Reminiscent of The Blair Witch Project (1999), this cleverly-conceived scream fest was shot entirely with a shaky hand-held camera being operated by one of the filmâ€™s central characters.
Ordinarily, the most memorable horror flicks arrive in theaters either around Halloween or during the summer blockbuster season, so excuse me for having low expectations of Cloverfield.
But for some reason Paramount has ignored industry convention by releasing an exceptional example of the genre during January, a month used by most studios to bury their worst movies.
Reminiscent of The Blair Witch Project (1999), this cleverly-conceived scream fest was shot entirely with a shaky hand-held camera being operated by one of the film’s central characters. A similarly limited-perspective proved compelling in Blair, which had been billed as based on a videotape supposedly found at the site of a slaughter.
But by the time that “documentary” had belatedly been exposed as a fraud, the hoax had already benefited immeasurably from the hype of intense, internet-driven word-of-mouth.
While Cloverfield, by contrast, is clearly fictional, it has relied on a viral marketing campaign deliberately designed to generate Blair-like cyber-buzz, in this case, heightening audience anticipation by spoon-feeding only selected elements of the hair-raising adventure. Thus, its ads leave much to the imagination, such as exactly what the monster looks like, a manipulative device likely to pique considerable curiosity.
Cloverfield starts with a cryptic statement that the top-secret tape you are about to watch is the property of the Department of the Defense. However, the initial half-hour looks more like a soap opera than a spine-tingling thriller. The fun starts on May 22nd, in Jason Hawkins’ (Mike Vogel) spacious Manhattan apartment with a bird’s eye view of the New York City skyline. With the help of his girlfriend, Lily (Jessica Lucas) Jason is greeting the fifty or so guests arriving for the surprise going away party he’s throwing for his brother, Rob (Michael Stahl-David) who’ll soon be leaving for Japan.
Jason directs their buddy, Hud (T.J. Miller), to film the festivities, and to record individual farewells as a keepsake. The plot thickens as Hud makes his way around the soiree, when we learn that Beth (Odette Yustman) is angry at Rob. Seems that the two recently slept together for the first time, but then he never called her again. So, she has shown up still miffed and hoping to make him jealous of her handsome date, Travis (Ben Feldman).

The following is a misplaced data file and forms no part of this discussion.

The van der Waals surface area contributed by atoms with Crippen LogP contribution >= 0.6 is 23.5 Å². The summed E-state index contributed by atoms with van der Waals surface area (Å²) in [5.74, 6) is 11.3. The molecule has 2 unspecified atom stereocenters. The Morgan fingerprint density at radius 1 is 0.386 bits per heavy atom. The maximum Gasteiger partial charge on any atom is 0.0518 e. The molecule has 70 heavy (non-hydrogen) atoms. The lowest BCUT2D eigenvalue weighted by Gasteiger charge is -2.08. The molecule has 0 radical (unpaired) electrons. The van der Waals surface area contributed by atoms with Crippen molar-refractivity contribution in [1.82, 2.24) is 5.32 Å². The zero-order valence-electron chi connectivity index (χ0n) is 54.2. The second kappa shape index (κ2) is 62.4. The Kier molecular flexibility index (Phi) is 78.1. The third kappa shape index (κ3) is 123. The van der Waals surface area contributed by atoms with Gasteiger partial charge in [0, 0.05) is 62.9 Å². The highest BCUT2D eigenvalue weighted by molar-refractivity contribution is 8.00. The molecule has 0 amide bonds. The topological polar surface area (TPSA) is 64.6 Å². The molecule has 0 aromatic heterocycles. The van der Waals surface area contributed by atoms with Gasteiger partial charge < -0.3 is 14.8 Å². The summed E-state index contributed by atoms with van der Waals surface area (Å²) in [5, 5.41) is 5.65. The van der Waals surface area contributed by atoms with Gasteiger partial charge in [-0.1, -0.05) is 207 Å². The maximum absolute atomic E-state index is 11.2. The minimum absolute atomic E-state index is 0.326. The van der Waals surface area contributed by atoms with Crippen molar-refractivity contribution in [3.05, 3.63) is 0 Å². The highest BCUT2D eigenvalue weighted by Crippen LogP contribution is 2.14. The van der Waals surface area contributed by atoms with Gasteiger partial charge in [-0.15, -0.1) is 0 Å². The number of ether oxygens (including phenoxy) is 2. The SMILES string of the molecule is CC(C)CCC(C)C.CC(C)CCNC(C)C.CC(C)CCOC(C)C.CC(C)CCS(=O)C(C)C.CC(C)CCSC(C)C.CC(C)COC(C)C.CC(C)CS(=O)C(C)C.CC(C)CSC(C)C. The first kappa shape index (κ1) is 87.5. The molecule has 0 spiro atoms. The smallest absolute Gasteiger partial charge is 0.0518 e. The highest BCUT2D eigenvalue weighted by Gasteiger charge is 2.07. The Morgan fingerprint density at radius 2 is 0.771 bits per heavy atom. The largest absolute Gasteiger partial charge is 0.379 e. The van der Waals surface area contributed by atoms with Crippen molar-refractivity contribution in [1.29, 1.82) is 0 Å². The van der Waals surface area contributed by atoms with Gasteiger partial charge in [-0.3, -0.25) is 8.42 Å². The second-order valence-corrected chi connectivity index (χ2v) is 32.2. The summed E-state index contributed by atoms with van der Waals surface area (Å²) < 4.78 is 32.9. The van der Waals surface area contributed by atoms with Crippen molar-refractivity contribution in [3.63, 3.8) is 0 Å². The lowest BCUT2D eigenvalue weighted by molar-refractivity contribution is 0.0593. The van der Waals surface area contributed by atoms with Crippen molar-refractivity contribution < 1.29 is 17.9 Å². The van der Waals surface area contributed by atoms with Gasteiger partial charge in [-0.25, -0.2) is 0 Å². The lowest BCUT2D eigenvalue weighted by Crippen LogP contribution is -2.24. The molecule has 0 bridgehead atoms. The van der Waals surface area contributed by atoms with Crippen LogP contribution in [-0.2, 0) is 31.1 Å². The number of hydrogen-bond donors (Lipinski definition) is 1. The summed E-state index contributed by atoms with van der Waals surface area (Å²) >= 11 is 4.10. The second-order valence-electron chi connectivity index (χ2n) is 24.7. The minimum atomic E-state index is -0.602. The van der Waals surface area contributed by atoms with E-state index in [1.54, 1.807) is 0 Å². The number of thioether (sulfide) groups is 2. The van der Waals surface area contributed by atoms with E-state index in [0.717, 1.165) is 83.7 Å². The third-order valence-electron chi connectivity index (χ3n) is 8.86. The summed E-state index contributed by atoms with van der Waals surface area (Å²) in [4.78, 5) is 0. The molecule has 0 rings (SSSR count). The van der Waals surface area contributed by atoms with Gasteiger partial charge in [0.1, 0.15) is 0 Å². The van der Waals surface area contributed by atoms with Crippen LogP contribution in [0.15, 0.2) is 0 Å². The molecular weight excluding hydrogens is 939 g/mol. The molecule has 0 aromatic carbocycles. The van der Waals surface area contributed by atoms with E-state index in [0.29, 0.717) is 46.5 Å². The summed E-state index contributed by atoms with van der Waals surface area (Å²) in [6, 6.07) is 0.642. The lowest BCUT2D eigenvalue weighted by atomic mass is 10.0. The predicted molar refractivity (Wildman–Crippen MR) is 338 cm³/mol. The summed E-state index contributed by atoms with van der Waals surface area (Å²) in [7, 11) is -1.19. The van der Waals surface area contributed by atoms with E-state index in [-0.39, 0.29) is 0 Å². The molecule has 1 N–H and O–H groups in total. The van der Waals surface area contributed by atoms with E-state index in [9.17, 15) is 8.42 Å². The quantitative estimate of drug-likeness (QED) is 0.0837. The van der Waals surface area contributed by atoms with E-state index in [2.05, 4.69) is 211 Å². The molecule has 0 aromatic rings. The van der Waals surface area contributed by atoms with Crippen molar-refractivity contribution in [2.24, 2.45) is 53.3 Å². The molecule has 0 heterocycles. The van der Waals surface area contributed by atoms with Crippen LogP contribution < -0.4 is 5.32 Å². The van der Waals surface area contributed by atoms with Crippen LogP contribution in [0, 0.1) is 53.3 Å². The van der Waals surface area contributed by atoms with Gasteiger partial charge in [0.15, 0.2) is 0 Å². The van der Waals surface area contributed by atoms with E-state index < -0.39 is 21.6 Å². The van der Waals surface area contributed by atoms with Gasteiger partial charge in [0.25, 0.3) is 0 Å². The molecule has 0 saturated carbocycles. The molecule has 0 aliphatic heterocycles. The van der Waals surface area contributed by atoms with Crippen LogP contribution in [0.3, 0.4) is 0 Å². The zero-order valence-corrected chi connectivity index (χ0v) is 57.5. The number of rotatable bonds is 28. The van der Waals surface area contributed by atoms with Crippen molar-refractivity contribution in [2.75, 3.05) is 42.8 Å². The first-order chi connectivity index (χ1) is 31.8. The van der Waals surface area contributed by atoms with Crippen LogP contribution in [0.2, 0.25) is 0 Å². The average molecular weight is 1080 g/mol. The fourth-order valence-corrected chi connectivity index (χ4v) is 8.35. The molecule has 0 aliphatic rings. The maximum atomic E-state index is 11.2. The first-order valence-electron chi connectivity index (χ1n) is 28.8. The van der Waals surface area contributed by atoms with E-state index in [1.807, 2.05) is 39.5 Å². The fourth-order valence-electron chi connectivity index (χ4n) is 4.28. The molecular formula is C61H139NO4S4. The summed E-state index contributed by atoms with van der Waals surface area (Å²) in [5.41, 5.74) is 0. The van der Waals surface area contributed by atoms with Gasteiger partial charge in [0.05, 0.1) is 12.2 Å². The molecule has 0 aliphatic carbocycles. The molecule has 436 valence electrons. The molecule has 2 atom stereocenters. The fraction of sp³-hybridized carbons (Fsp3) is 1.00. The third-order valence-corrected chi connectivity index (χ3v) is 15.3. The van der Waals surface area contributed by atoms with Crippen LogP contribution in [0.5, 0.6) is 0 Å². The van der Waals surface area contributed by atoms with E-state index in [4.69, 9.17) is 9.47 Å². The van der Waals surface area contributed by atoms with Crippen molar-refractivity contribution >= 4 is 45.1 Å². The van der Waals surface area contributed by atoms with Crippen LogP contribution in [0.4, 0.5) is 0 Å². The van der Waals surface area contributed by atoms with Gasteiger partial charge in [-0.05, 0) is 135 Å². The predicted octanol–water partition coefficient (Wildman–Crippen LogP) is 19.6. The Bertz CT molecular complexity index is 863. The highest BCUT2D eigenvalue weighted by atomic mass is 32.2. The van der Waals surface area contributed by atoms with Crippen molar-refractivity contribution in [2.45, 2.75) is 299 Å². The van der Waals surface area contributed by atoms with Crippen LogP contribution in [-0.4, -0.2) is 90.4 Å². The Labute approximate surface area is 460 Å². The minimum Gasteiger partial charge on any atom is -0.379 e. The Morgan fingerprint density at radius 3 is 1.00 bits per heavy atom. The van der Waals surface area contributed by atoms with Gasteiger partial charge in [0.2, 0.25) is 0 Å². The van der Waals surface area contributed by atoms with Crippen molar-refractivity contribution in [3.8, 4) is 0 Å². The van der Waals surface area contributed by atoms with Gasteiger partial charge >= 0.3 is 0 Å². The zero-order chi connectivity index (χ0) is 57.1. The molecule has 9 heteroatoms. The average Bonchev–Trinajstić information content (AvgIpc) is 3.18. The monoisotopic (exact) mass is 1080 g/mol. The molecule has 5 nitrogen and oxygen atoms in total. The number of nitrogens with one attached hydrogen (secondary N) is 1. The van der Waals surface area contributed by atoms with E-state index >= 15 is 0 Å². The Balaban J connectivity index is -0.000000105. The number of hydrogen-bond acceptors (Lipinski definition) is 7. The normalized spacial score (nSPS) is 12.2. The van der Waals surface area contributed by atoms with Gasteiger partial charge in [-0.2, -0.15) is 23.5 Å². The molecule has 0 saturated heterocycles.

Comic relief comes courtesy of chubby Hud, who has a thing for Marlena (Lizzy Caplan), an elusive cutie pie who won’t give him the time of day. Yet, he keeps flirting, pointing the lens in her direction every chance he gets. Then, just when you’ve forgotten that this is supposed to be a horror movie, the building shakes and the power goes out.
The partygoers rush to the window to witness chaos and devastation unfolding as far as the eyes, or should I say camcorder, can see: from flattened cars to flying projectiles to crumbling skyscrapers to fleeing pedestrians unleashing bloodcurdling screams while looking over their shoulders. At this juncture, the movie morphs into a harrowing tale of survival featuring seasick cinematography, and it becomes pretty clear that some destructive unseen force has been released and is causing major mayhem.
Rob, Jason, Lily, Marlena and Hud descend to the street together where the Statue of Liberty’s decapitated head comes tumbling up the block at them. Hud keeps the camera rolling as they make a break for the Brooklyn Bridge when they get word that it’s safe on the other side of the East River.
But on the bridge, Rob’s cell phone rings. It’s Beth. She’s pinned and needs help. The group makes the fateful decision to go back to try to save her. And all that remains of that noble rescue effort is a chilling videotape, a spellbinding masterpiece also known as Cloverfield.
Excellent (4 stars). Rated PG-13 for violence, terror and disturbing images. Running time: 90 minutes. Studio: Paramount Pictures
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